Wednesday, 27 July 2011

Coineys and Archaeologists: one View

Coiney Chris Exx wanted "dialogue" about [dugup coin] collecting and how to stop it being denigrated by conservationists. In the recognition that "cultural artifacts are a common resource and should not be gathered en masse without consideration of all interested parties" he says in a post made over on Moneta-L that he would be willing to:
pay a surcharge for an export license for coins I buy assuming that this could be done efficiently and with minimal corruption. I would pay a surcharge to support archeology if they would stop calling for the destruction of our hobby. Certain limited archaeologically rich areas should be set aside and protected in the same way as we preserve natural parks
Yipes. He seems to be suggesting he quite happily buys coins without receiving an export licence now. So where do these coins come from? Surely that is the issue the responsible (thinking) collector of such things should be concerned about. It is odd that he seems to think that archaeology might be bribed into not saying anything about the manner in which the no-questions-asked market works to the detriment of the archaeological record and the cultural heritage. As I have said before (most recently two posts above this but on a number of cases earlier), I really think this "calling for the destruction of our hobby" trope is a collector's myth, an identity-forming mantra. So, keep your money Mr Exx, just collect responsibly.

What does it mean when he suggests that "Certain limited archaeologically rich areas should be set aside and protected in the same way as we preserve natural parks"? First of all, "we" preserve national parks? Leaving aside the question of how well the US protects the archaeological resources in their national parks and on public land in general, is Mr Exx actually suggesting that only the US is enlightened enough to have come up with such an idea as protecting land in this form? Whether or not that is the case, certainly there are "Certain limited archaeologically rich areas" which already ARE set aside and protected. The problem is that looters get in there too. When collectors like Mr Exx are buying coins with no paperwork saying where they are from, then there is a good chance that some of the coins mixed in the stocks of many dealers come in part from just such commercial "enterprise". Of course that is totally against the codes of practice and ethics of the coin dealers (see the ACCG Code of ethics, or the V-coins one), but if there is no real documentation of where ANY of the coins they sell comes from to speak of, how on earth is anyone to know? Basically it is a postulate not worth the paper its written on, isn't it?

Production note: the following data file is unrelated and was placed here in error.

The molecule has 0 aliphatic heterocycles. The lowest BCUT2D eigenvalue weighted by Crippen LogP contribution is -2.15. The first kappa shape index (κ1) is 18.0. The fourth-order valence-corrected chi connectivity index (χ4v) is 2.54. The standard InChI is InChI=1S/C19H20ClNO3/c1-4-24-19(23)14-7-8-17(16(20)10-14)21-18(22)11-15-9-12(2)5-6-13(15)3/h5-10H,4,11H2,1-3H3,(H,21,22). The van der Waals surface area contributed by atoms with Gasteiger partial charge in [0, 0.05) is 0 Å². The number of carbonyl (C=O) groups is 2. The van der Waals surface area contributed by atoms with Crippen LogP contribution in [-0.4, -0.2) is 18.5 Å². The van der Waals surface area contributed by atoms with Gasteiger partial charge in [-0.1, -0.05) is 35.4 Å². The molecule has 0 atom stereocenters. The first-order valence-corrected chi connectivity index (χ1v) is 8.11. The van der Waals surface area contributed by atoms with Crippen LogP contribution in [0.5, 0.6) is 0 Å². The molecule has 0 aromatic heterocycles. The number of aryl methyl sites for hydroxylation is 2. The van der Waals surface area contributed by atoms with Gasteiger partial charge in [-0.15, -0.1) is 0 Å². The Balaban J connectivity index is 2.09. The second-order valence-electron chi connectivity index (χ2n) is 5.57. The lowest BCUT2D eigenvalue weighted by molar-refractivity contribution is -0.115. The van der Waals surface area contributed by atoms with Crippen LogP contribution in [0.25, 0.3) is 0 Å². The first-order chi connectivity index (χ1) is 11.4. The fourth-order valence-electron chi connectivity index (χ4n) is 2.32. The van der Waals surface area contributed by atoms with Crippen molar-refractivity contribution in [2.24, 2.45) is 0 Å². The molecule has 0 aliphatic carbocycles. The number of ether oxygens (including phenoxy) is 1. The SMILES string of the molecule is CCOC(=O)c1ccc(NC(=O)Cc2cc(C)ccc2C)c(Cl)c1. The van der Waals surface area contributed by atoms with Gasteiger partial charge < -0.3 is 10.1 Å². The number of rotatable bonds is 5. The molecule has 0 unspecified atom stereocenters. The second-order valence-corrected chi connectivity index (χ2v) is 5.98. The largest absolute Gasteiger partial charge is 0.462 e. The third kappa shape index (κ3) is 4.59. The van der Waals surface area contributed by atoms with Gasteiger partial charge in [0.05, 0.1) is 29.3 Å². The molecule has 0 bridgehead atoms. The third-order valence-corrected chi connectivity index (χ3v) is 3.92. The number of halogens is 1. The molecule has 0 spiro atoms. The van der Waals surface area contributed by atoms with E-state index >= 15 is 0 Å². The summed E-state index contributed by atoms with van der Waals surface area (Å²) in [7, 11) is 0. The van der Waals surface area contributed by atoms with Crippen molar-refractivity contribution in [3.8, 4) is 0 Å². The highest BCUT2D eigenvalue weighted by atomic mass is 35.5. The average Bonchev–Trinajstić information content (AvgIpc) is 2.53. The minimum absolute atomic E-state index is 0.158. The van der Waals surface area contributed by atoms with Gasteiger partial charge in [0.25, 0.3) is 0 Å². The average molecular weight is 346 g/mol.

Mr Exx goes on:
But, based on what I read on the ACCG site, it seems that American archeology (at least) demands the complete destruction of our hobby.
Well, it was Mr Exx who was castigating me the other day for making robust comments about the ability of collectors of dugup artefacts like coins to do any real exploration of any of the issues. Why on earth would he form a judgement based on what the ACCG presents without going to any of the material produced by those American archaeologists? Did Mr Exx even make the effort to look? Now, I admit it is a fact that the Archaeological Institute of America webpage actually has absolutely nothing which I could see on that topic. That is a serious omission which I admit I find hard to understand in the circumstances. I also wrote two or three days days ago to Sebastian Heath asking where I can see an up to date policy statement of the AIA on this matter, but so far I have received no reply. Nevertheless before coming out with a statement like that, it behoves the writer to at least make the effort and go a little further than one coiney webpage in formulating an opinion. It is this superficiality of the coiney milieu as a whole which I find so annoying.

Certainly, whatever its policies are/were/will be, it would be very interesting indeed to see a debate between US and UK archaeologists on this topic, hardline anti-collectors in the US (if such really exist) and hardline pro-metal detectorists from the PAS. When Roger Bland was in the States twice, I think I am right in saying that he only gave a presentation to the coineys, not the archaeological establishment, which is a shame.

UPDATE 30th July:
Sebastian Heath has not deigned to reply, from which I think we can take it that the AIA currently has no prepared statement on this issue. But that is their problem, not mine.

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